View All 100 Blogs

Sandagogy

Education Reading Group 26th May 2017 - Differentiation

This week we looked at readings from the following websites, all based around the theme of ‘Differentiation’:

https://teacherhead.com/2013/02/03/great-lessons-4-differentiation/

http://www.learningspy.co.uk/assessment/differentiation-to-do-or-not-to-do/

http://www.edweek.org/ew/articles/2015/01/07/differentiation-doesnt-work.html

A very interesting discussion resulted, which also incorporated lots of elements of previous reading group meetings, such as classroom climate and feedback and marking.

Some key issues considered were:

  1. What makes effective feedback? There were lots of ideas in the readings about what works and what doesn’t, some of which we agreed with and some we didn’t. The usefulness of marking to inform planning was seen as vital – it is amazing what you can learn just by looking in a student exercise book! Questioning was also seen as an effective way to differentiate, and is a strategy that involves minimal planning but can be embedded into the fabric of a lesson. Mini-whiteboards were suggested as being particularly useful for getting all students involved. Self-selecting tasks were also seen as useful, with students being able to select their own task from those presented. Blended learning approaches, such as using Nearpod, would support students in moving at their own pace through lesson resources.
  2. Tiered learning outcomes elicited a mixed response from the group – are they useful or a dangerous way of fixing the mindset of our students? Certainly the reading from www.learningspy.co.uk regards this way of differentiating as ‘lazy and ineffective’ and this definitely received support from many in the group with it being suggested that this approach creates low expectations of some students and sets a ceiling on what we expect certain students to achieve.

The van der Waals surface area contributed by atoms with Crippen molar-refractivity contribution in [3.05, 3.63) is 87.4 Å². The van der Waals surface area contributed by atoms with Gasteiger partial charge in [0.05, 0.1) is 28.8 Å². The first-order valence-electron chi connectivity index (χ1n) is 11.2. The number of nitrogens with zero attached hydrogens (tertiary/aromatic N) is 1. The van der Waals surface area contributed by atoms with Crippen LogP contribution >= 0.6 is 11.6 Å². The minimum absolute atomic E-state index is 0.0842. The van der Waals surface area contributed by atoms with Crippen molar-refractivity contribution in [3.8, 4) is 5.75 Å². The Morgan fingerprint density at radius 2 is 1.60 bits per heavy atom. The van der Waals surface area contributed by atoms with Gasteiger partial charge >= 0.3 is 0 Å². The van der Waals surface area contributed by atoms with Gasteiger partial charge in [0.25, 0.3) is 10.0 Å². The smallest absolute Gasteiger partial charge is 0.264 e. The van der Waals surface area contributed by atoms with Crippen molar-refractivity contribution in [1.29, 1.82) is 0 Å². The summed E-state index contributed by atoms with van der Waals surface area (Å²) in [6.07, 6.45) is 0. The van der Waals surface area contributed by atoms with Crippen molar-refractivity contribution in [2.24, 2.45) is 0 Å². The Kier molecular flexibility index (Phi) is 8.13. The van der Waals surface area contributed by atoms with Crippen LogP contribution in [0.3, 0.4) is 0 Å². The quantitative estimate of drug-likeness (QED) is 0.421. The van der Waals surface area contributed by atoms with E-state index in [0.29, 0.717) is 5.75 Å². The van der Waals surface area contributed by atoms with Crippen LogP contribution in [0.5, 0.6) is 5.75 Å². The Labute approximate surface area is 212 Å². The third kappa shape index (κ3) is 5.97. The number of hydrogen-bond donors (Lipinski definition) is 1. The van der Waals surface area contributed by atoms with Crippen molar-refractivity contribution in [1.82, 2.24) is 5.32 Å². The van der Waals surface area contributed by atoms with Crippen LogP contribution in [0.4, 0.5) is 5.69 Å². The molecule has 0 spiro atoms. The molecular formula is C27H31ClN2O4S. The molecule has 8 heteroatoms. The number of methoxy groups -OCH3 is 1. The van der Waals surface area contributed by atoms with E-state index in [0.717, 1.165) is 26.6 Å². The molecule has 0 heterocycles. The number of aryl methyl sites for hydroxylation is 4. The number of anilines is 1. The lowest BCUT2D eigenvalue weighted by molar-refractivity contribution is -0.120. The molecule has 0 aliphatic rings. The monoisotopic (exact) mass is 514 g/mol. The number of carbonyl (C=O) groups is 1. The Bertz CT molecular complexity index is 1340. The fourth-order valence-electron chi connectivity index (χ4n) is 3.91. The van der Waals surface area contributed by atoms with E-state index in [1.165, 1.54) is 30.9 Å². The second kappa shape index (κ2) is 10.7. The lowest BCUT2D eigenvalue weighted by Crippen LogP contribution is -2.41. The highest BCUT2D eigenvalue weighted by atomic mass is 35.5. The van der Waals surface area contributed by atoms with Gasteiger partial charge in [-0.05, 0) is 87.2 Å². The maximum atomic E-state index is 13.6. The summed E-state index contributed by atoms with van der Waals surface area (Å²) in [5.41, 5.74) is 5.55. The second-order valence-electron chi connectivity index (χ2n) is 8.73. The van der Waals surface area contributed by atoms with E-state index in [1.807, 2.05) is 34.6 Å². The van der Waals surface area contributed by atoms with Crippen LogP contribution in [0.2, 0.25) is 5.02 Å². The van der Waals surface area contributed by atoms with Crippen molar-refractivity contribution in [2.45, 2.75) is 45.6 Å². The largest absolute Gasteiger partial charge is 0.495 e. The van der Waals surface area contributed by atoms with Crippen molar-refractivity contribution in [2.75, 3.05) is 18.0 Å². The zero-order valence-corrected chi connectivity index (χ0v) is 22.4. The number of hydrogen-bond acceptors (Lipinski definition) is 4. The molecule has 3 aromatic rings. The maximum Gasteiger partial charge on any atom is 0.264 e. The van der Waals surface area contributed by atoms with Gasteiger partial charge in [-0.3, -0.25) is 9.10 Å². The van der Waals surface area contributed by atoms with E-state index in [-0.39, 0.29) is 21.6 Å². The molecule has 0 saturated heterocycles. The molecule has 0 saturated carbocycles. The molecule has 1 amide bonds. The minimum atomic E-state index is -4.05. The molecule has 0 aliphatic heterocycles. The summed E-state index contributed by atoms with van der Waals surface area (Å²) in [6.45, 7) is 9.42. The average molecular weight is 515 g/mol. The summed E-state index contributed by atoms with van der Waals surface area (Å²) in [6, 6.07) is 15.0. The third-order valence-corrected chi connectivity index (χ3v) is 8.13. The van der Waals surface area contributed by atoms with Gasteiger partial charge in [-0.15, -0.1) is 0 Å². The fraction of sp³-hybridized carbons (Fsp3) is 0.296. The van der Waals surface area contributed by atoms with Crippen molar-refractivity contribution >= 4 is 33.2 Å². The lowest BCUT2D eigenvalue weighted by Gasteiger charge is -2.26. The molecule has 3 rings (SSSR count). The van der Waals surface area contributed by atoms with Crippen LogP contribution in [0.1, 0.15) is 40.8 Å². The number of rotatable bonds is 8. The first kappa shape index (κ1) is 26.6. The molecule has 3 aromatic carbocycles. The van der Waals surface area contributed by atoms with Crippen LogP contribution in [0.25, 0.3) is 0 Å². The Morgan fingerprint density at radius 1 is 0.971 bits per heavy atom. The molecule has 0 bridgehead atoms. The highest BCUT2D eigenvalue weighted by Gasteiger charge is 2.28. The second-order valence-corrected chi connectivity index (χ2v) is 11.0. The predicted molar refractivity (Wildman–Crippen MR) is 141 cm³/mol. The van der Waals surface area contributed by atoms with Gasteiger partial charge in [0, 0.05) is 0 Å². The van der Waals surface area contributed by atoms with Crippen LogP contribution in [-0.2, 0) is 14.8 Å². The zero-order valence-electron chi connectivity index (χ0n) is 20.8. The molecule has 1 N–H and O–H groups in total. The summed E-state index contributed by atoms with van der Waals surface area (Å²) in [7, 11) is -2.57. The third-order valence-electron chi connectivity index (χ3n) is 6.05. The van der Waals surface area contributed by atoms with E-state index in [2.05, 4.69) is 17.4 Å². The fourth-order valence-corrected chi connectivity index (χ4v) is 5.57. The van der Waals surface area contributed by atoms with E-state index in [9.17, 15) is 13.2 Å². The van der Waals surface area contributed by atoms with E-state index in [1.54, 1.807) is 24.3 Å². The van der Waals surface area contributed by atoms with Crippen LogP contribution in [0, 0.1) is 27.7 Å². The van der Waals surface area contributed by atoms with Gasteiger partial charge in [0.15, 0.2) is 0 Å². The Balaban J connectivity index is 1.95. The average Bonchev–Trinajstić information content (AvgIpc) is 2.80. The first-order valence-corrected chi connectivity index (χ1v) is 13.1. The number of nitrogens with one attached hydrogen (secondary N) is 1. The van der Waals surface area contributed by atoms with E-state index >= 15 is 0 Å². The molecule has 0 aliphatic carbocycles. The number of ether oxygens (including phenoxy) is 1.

3. Self-esteem. The way that differentiation can impact on the self-esteem of students and how this can then affect performance was also touched on. It was felt that using differentiated sheets needed to be subtle, as this can lead to students being labelled. This lead to a discussion about mixed ability and set classrooms, as one of the readings from www.edweek.org suggested that differentiation might have a chance of working if we moved to all teaching classes containing students of similar abilities. However, it was felt that differentiation was as necessary in a set classroom as a mixed classroom, although the range of abilities might be smaller. This also resulted in an interesting conversation about the labelling of sets and the impact this too has on self-esteem.
  4. It all comes back to classroom climate! Differentiation should be the culture of a room not a thing you do and knowing your students is essential to getting it right.